• We’ve also chosen to forfeit XP. Instead, every couple adventures will net a level-up. I started everyone at 3rd level, went ahead and bumped them up to 4th at session’s end (first time gaming in months, plus we had a long 8+ hour session.) My goal is to bring the campaign to an end around ~12th level.

Session 1 Recap

  • Bandit Ambush: On their journey through the woods in search of the Vistani Encampment, the PCs happened on a couple “merchants” with a broken wagon wheel. This was meant to be a bandit ambush, but upon seeing the Paladin lift the wagon up while the druid attempted to affix a temporary sled, they were slightly intimidated. However, the Paladin noticed the tumbling of the bandits hiding in the wagon, and immediately called for them to identify themselves.

    This turned into a nasty combat that resulted in a couple bandits being cleaved in half by the Paladin’s great sword, another taking a point-blank shot from Alice’s flintlock pistol, and the contents of the wagon being set on fire by the druid’s flame blade spell. At one point, Alice exasperated “Why must these types of conflicts ALWAYS be resolved with violence?” which resulted in her pulling out a second pistol as if by magic from her bodice, unloading it at the cab driver’s face (who just missed her with his crossbow.) One bandit fled the scene, another was brought to his knees to repent his wickedness. After soiling his pants and being harassed by Alice’s prestidigitation, he wept loudly and openly as he shamefully marched back to town defeated.

  • The Vistani Encampment: Alice opted to enter the encampment boldly, but in a manner that didn’t threaten the inhabitants of the encampment. She approached playing her lute, with Frang banging away on a tambourine (and Beth rattling her alms box to the rhythm.) This made a good impression upon the Vistani, whose Matriarch informed them that Zsilvester had already moved ahead to the village of Kraighten to “trap some hares and kittens.” The player characters had never heard of this town, but were ensured that it was “deeper in the woods.” They were offered a place among a Vistani trade caravan that had intended to travel that way by night. Although put off-guard by their choice of travel time, the players suspiciously accepted to tag along.

    (( At this point we broke for supper.))

    black___white_wonderland_by_miyako1993-d3hrrv7
    by Miyako1993
  • The Lurkers in the Woods: When we returned to gaming, I pulled a dick DM maneuver and announced “Okay, your characters wake up in a dark, foggy woods. You see no trace of the Vistani caravan, your personal belongings are still on you, but your horses are also missing.” Luckily, my players are cool when I pull a stunt like that. So the druid shifted in a wolf form, and attempted to track the scent of the Vistani in hopes of finding where they went. The characters were so focused, in fact, on the tracking that they totally didn’t see the giant, four armed, withering yellow humanoids with multiple faces and scythes for hands.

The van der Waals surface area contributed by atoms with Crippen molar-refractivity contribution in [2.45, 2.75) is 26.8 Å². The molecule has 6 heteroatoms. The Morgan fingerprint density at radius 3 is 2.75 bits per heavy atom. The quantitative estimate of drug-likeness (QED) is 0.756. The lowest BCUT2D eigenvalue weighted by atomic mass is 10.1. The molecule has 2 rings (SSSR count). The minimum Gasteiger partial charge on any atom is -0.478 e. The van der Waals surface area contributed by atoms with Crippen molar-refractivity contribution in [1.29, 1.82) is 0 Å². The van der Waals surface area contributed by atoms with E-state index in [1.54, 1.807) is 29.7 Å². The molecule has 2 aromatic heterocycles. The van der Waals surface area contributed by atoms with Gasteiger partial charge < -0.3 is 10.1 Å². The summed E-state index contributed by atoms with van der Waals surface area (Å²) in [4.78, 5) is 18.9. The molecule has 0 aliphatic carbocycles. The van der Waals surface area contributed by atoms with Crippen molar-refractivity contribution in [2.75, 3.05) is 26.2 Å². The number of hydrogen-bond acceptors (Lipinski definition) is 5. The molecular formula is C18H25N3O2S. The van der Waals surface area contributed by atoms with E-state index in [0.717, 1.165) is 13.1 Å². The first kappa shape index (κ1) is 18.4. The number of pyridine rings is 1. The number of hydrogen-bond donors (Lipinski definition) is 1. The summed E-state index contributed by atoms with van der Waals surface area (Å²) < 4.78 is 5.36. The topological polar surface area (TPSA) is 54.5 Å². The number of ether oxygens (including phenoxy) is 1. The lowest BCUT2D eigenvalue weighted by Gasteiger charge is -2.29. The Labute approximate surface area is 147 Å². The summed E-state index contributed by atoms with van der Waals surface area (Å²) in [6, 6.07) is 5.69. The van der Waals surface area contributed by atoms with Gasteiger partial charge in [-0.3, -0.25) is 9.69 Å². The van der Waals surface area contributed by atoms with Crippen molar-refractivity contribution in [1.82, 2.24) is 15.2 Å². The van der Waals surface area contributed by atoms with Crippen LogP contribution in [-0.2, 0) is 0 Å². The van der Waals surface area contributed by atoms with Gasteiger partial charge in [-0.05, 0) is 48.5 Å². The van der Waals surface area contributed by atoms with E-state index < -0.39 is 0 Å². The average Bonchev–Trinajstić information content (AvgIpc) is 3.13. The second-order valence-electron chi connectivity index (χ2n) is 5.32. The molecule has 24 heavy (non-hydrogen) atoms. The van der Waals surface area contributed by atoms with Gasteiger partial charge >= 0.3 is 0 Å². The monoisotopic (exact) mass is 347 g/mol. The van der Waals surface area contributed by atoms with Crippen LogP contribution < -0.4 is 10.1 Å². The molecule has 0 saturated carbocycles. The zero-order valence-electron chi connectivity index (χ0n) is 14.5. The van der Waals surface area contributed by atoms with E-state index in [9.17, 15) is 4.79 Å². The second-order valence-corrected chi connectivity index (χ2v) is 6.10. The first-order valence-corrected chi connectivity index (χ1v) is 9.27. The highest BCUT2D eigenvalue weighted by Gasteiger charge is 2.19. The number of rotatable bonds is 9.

For those keeping score at home, what I did here was mix “The Guest” monster tables from page 47 of R&PL along with the Quick Monster Creation rules on page 247 of the DMG. I wanted something to A) Freak the players out (and let their characters know they weren’t in Kansas anymore) and B) Something that would kick their ass but could be dispatched. 

    So, as I had hoped, the Paladin walked right into Mr. Scythehands while Mrs. Scythehands accosted Alice with “hugs.” Frang attempted to grapple Mr. S with thorny vines, only to see them ripped away. Alice unloaded both of her pistols into Mrs. S, causing her to be at death’s door reeling in agony. Mr. S was eventually taken down, and Mrs. S was “mercifully” killed when it was obvious she could only communicate in screaming vowels with her 10 mouths.

  • The Hamlet of Kraighten: The characters stumbled, eventually, into the hamlet of Kraighten. In R&PL terms, this was an “Orb Loc” (a human settlement ritually protected from the vampire King & Queen’s attention.) The inhabitants were oddly dressed, and likewise found the character’s peculiar — especially the Alice, who decided to strip down at the nearest fountain and change into less-bloody clothes. They rested up, disturbed some locals asking about mirrors (the town keeps no mirrors), and learned that Alice’s lover had once again evaded them to the town of Southwall (not Southwold, although directions sounded similar.)

    For those keeping score at home: Yes, Kraighten is the small Irish  town from The House on the Borderland. 

  • Riots in Southwall: The final act of our first session entailed the players riding back to Southwall. The town looked like their familiar homestead, but engulfed with the oppressive wooded canopy that has loomed over them since outside of Kraighten. To their surprise, they were first taken aback by the multi-colored. animalistic guards patrolling the city — all adorned in black uniforms with red crowns. Wanted posters with Alice’s face, claiming her to be “Enemy of the State, Bride of the Terrorist, and member of the Queen’s Court” were plastered all over. A few of them, though, had the words: EXECUTION TODAY stenciled over them.

    They stumbled onto the town square, where the inhabitants jeered at the hooded figure being brought out for beheading. An exotic, wiry bird-man began to shout out a list of the crimes this “Malice Southcut” had comitted against the Red King. Alice herself was in the crowd, having disguised herself as a muddy peasant, and approached the stage in order to use her Mage Hand to muffle the bird-man’s speaking. Frang attempted to sabotage the staged disguised as an executioner/torturer, only to be unmasked. Guards drew pikes on Beth and Frang, but Alice remained incognito in the crowd. Frang shapeshifted into a rabbit (unaware of what that symbolizes in the land of Unreason), and fled out among the panicky crowds. Shots rang out not only from Alice’s pistols, but from a masked Zsilvester upon the rooftops as he fired his musket into the crowd (with everyone going “GASP! THE TERRORIST!”)